The most commercially successful film set in the last years of East Germany was The Lives of Others (Germany 2006) which had an enormous international impact through a story about a Stasi surveillance operator and his ‘targets’ which used many of the conventions of the thriller. Surprisingly, however, there have been rather more films about life in the old East Germany and what it meant to think about and then to move to ‘the West’ which work as forms of melodrama, exploring the emotional lives of characters rather than first as thrillers (there have also been comedies). Mostly too these have been films about women rather than men.
It’s possible to trace the development of a group of films about female characters caught up in the emotional turmoil of Germany, and Berlin in particular, between the collapse of the Nazi regime in 1945 and the fall of the Berlin Wall in 1989. Nelly the lead character in West (Lagerfeuer, Germany 2013) is one of the most recent examples of these women. We first see her in East Berlin in 1975 in what seems like a settled domestic situation but then suddenly it’s three years later and she’s entering West Berlin as a refugee with her young son. What follows is a drama about Nelly and her conflicted emotions about being held in a refugee ‘processing centre’ – an Aufnahmelager. There is an element of the thriller in what follows since Nelly finds herself being interrogated about her past in East Berlin and in particular about her partner. Rather than being ‘moved on’ and helped to find employment, Nelly is detained. Yet the thriller element seems to be there to underpin the melodrama. Is Nelly starting to imagine the threats she perceives? Can she trust anybody? Why does her son find it easier to adapt?
West is based on a novel by Julia Franck – and is based on the author’s personal experience. The film was adapted by Heide Schwochow and directed by her son Christian Schwochow. All three of these ‘authors’ moved from East Germany to the West and we must assume a high level of authenticity in the depiction of the refugee camps. When The Lives of Others was very successful it was heavily promoted and celebrated in the US where one commentator hailed it as ‘The Best Conservative Movie’ of the last 25 years. When West opened in North America it was marketed on the back of celebrations for the 25th anniversary of the fall of the Berlin Wall. Neither film deserves to be hi-jacked in this way. The attraction of a film like West is its humanity – the way it tries to deal with the personal lives of characters caught up in an ideological conflict. When Nelly answers her interrogators’ questions about why she has come to West Berlin with the response ” . . . for personal reasons” it cuts no ice. What should she say? “I want to be free!” That would be ironic since Western intelligence agents won’t let her go until she tells them something ‘useful’.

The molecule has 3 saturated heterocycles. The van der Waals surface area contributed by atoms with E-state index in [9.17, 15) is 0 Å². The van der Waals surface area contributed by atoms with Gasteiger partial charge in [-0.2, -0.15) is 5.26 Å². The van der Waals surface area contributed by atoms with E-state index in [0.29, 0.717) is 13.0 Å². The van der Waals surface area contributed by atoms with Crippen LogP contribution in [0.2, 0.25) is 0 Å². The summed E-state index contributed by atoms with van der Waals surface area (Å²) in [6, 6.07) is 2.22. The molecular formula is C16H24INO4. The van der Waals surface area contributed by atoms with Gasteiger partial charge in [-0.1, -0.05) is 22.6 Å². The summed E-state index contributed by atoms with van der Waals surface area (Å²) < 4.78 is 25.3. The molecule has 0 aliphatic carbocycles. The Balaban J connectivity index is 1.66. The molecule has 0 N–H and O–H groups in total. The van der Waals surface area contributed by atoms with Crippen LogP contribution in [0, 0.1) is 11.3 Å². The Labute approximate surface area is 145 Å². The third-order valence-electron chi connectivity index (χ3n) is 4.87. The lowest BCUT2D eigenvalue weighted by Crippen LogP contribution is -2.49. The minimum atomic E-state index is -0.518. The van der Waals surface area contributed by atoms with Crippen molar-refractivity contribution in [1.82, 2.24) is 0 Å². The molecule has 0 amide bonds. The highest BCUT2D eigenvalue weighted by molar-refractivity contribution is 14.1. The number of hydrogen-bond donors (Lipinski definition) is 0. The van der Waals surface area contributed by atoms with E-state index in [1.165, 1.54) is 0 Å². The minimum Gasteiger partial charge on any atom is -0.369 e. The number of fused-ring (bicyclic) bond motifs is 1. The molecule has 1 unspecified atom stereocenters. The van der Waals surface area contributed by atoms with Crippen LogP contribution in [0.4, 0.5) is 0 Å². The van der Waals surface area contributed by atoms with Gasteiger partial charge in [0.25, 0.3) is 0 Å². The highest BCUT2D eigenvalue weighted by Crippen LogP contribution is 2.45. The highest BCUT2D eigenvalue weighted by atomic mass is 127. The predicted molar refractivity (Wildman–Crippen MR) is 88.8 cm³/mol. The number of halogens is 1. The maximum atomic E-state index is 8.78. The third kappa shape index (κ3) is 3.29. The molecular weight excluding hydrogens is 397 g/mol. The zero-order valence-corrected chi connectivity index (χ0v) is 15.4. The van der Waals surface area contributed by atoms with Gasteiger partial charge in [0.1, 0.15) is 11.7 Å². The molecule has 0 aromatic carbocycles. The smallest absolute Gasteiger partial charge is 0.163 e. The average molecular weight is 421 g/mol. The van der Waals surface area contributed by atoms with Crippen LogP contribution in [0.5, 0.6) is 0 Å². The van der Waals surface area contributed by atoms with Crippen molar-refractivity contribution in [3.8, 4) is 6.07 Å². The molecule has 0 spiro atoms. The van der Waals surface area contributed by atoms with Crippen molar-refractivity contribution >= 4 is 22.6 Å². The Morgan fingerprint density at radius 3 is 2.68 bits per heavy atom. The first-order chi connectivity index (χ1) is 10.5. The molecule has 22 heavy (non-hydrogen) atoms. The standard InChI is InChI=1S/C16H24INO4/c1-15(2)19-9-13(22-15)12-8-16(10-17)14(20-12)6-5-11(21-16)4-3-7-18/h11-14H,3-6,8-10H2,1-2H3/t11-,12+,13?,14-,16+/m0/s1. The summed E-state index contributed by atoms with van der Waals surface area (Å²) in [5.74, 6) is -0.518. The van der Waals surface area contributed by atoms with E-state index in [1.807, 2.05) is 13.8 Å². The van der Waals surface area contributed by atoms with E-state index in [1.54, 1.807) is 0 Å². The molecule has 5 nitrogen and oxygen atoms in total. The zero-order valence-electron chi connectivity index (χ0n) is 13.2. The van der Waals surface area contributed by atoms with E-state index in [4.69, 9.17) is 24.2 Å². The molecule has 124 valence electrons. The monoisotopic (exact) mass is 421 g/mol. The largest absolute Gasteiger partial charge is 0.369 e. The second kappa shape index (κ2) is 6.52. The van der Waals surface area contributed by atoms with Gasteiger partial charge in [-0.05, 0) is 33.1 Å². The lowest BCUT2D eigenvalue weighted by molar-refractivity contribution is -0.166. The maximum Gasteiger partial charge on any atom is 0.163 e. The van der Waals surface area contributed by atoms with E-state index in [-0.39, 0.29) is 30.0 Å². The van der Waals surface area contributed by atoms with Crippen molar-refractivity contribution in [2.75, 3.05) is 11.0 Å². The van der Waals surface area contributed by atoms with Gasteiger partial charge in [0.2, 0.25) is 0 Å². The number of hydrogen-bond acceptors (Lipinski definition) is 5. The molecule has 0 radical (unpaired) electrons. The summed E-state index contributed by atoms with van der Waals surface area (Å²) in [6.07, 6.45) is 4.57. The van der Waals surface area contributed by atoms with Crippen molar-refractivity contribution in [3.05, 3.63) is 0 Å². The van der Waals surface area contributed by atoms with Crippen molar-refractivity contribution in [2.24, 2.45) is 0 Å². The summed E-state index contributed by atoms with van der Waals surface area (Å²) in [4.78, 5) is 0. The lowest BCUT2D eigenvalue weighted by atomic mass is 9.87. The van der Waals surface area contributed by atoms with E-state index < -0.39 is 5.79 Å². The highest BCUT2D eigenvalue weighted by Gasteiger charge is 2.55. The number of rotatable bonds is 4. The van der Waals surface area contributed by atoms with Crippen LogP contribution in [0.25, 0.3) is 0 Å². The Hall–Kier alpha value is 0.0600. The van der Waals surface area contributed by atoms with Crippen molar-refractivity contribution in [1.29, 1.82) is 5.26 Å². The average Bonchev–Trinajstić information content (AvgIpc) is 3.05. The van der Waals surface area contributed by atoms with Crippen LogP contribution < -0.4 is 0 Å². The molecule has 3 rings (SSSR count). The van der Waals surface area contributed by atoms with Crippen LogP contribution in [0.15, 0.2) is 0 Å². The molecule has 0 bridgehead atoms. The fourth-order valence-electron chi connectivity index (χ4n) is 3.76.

There are moments in West when Rainer Werner Fassbinder’s The Marriage of Maria Braun come to mind – although the two women are rather different. Maria fights her way through the rubble and chaos of Berlin in 1945 to succeed in the economic miracle of the 1950s. Nelly is perhaps more akin to the trio of heroines played by Nina Hoss in the films of Christian Petzold. In Phoenix (2014) another ‘Nelly’ has plastic surgery and seeks out her husband in the ruins of Berlin in 1946. In Barbara (2012) the eponymous character is a doctor in East Germany trying to get to the West in 1980 and in Yella (2007) Ms Hoss is a woman leaving the East after unification and finding the soulless capitalism of the West is not necessarily the answer. Interestingly, this film uses questions of what is ‘real’ to underline the stress on the character who moves across the border. Finally it’s important to remember Margarethe von Trotta’s Das Versprechen (The Promise 1994) in which a young woman escapes to West Berlin in the 1960s but then meets her ex-boyfriend, a scientist who has stayed in the East, at various international gatherings over the next 20 years. The story ends with the wall coming down in 1989 but again this is not a triumphant ending – the burden of living in the divided Germany is too great for pat solutions to work. Perhaps that’s true for all refugee stories – which stay with the people concerned for the rest of their lives rather than just as fleeting news stories for the more fortunate majority.